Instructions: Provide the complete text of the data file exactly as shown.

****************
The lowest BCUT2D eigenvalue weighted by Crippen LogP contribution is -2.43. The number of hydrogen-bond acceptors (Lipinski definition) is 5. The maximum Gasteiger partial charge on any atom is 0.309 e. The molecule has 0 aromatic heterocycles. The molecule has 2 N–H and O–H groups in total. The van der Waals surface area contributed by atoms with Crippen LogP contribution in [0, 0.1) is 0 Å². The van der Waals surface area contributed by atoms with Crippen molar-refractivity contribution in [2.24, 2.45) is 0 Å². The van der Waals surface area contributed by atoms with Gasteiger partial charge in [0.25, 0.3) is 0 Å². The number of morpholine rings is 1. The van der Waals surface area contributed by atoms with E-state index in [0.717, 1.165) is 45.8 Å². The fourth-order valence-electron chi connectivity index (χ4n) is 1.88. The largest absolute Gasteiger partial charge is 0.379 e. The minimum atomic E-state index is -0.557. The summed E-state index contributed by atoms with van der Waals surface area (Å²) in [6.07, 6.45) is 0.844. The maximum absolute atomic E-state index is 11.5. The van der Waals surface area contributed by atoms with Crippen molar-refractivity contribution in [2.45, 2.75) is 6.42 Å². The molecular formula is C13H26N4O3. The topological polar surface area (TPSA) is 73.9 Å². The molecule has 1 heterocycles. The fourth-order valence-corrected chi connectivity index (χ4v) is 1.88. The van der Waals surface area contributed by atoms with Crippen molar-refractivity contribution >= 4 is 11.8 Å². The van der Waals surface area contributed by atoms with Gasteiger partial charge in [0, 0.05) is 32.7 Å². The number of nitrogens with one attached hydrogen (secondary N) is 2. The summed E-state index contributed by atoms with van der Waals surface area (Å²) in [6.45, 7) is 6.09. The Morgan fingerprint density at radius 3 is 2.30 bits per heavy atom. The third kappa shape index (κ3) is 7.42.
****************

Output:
The lowest BCUT2D eigenvalue weighted by Crippen LogP contribution is -2.43. The number of hydrogen-bond acceptors (Lipinski definition) is 5. The maximum Gasteiger partial charge on any atom is 0.309 e. The molecule has 0 aromatic heterocycles. The molecule has 2 N–H and O–H groups in total. The van der Waals surface area contributed by atoms with Crippen LogP contribution in [0, 0.1) is 0 Å². The van der Waals surface area contributed by atoms with Crippen molar-refractivity contribution in [2.24, 2.45) is 0 Å². The van der Waals surface area contributed by atoms with Gasteiger partial charge in [0.25, 0.3) is 0 Å². The number of morpholine rings is 1. The van der Waals surface area contributed by atoms with E-state index in [0.717, 1.165) is 45.8 Å². The fourth-order valence-electron chi connectivity index (χ4n) is 1.88. The largest absolute Gasteiger partial charge is 0.379 e. The minimum atomic E-state index is -0.557. The summed E-state index contributed by atoms with van der Waals surface area (Å²) in [6.07, 6.45) is 0.844. The maximum absolute atomic E-state index is 11.5. The van der Waals surface area contributed by atoms with Crippen molar-refractivity contribution in [2.45, 2.75) is 6.42 Å². The molecular formula is C13H26N4O3. The topological polar surface area (TPSA) is 73.9 Å². The molecule has 1 heterocycles. The fourth-order valence-corrected chi connectivity index (χ4v) is 1.88. The van der Waals surface area contributed by atoms with Crippen molar-refractivity contribution >= 4 is 11.8 Å². The van der Waals surface area contributed by atoms with Gasteiger partial charge in [0, 0.05) is 32.7 Å². The number of nitrogens with one attached hydrogen (secondary N) is 2. The summed E-state index contributed by atoms with van der Waals surface area (Å²) in [6.45, 7) is 6.09. The Morgan fingerprint density at radius 3 is 2.30 bits per heavy atom. The third kappa shape index (κ3) is 7.42.